The History of Nail Polish – The Formula
Recently we’ve been sharing interesting bits of nail polish history and we are quickly coming to modern times. It’s a long, strange history and one that many different cultures would like to take credit for.
We think that nail polish itself originated with henna decorations in India during the Bronze Age. This is a trend that quickly spread and soon the Babylonians adopted the idea using kohl to stain their nails. Around the same time the Chinese took it even further using flower petals to expand their range of shades. Although it’s unclear when Egyptians took on the trend some of the most famous names in their history coloured their nails.
With the death of the last great Egyptian dynasties, the furthering of manicure or nail polish technology slowed. People continued to stain their nails, however the trend didn’t get become a craze again until well into the 20th century.
The Polish We Know & Love Today
Interestingly enough, the catalyst for the nail polish we know today was the invention of high-gloss car paint in the 1920’s. Credited with the actual invention of modern polish, French makeup artist Michelle Manard had the colourful idea of applying the new technology to nails.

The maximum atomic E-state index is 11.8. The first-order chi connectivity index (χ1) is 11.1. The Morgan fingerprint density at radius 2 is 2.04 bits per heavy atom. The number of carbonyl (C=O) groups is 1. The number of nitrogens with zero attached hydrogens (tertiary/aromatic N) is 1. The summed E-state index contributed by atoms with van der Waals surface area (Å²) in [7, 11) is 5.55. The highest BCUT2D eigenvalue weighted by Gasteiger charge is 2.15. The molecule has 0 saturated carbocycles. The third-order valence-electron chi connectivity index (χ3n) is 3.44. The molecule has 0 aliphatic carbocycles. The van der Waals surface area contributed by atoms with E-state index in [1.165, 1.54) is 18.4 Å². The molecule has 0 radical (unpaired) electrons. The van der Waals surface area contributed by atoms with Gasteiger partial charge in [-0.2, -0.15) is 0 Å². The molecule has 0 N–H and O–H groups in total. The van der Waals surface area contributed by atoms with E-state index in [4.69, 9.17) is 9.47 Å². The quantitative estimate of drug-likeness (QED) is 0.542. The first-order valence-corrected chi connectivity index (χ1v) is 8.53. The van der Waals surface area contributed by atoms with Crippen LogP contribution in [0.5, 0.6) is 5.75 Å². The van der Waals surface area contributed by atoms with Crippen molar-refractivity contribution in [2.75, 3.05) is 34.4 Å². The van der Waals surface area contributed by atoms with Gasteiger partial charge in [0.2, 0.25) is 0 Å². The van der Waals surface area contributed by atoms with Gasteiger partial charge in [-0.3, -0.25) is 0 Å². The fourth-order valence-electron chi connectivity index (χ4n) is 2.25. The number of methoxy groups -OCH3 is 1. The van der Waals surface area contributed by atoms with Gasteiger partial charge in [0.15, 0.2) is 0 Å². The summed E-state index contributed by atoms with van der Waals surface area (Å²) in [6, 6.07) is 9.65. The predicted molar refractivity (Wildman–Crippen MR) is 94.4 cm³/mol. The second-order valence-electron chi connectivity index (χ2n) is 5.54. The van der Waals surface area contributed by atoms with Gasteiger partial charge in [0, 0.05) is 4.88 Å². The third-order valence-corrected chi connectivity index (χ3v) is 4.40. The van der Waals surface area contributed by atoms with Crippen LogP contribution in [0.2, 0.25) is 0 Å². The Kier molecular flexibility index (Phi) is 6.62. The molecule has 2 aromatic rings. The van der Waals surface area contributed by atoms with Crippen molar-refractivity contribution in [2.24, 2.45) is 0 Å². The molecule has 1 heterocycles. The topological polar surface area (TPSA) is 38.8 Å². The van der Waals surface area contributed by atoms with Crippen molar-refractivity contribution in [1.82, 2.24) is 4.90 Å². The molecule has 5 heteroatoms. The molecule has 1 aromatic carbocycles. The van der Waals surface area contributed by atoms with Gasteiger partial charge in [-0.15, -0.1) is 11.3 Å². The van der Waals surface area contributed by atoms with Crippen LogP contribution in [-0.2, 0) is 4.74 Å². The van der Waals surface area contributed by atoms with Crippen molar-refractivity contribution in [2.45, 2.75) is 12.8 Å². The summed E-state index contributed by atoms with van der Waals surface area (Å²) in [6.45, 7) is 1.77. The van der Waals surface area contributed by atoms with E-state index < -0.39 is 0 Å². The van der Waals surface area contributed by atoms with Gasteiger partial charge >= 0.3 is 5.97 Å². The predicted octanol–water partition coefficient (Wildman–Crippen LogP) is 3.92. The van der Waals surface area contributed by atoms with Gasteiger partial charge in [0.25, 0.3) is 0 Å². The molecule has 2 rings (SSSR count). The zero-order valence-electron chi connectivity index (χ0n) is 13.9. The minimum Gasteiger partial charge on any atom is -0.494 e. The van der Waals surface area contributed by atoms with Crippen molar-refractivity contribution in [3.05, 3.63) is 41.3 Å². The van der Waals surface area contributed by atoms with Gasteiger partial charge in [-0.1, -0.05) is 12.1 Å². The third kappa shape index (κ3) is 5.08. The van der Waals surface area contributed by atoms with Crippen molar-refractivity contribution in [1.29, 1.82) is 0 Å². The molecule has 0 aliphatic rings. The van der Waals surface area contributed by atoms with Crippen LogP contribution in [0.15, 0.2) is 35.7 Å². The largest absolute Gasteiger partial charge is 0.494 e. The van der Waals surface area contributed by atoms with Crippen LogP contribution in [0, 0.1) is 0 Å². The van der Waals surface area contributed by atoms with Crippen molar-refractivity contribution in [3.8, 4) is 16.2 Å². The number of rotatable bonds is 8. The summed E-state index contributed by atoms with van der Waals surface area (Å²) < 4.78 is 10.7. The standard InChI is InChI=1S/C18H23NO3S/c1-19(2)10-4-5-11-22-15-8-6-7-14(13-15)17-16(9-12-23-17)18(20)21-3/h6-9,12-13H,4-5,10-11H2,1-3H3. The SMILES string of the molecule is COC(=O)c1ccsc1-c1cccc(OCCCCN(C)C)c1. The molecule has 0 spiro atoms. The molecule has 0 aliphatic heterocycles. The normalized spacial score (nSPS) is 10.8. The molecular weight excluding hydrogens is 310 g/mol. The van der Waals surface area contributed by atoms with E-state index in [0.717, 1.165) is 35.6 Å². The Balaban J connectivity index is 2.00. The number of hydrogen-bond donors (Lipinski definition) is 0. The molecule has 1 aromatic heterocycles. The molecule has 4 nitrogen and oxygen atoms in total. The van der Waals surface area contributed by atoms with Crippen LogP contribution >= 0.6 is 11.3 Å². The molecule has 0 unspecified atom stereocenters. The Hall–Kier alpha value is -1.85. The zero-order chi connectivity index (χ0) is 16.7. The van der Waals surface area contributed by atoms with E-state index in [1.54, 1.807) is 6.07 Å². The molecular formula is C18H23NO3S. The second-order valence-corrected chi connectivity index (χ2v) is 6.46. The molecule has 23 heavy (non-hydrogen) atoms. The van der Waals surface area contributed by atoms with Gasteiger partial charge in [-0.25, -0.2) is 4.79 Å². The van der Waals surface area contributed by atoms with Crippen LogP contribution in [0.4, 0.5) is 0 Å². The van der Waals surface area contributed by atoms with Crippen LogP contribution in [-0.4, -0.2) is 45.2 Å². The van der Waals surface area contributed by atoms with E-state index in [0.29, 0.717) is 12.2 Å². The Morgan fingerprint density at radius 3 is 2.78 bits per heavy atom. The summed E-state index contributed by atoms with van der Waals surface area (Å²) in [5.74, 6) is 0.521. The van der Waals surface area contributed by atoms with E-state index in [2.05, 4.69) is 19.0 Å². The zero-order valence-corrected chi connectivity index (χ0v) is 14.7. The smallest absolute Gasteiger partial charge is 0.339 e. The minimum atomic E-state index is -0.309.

Creating A Viable Product
Manard played with the formula until she was satisfied (it wasn’t too different from conventional polishes we use today). Her employer at the time knew a good idea when he saw one and perfected the formula.
In 1932, they went public with the recipe and began to sell the first modern nail polish under the name of Revlon.
After the first nail polishes were created it was inevitable that creative manicures would emerge. The first manicure style of modern times was the moon manicure, polish was applied to nail but not to the moon and sometimes tip. Often tips were filed to points to make the look even more extravagant.
More Polish History
Be sure to learn about how the Indian’s invented nail polish, how the Babylonians took it to the next level with manicures, the Chinese made nails even more sophisticated and the Egyptians made it famous.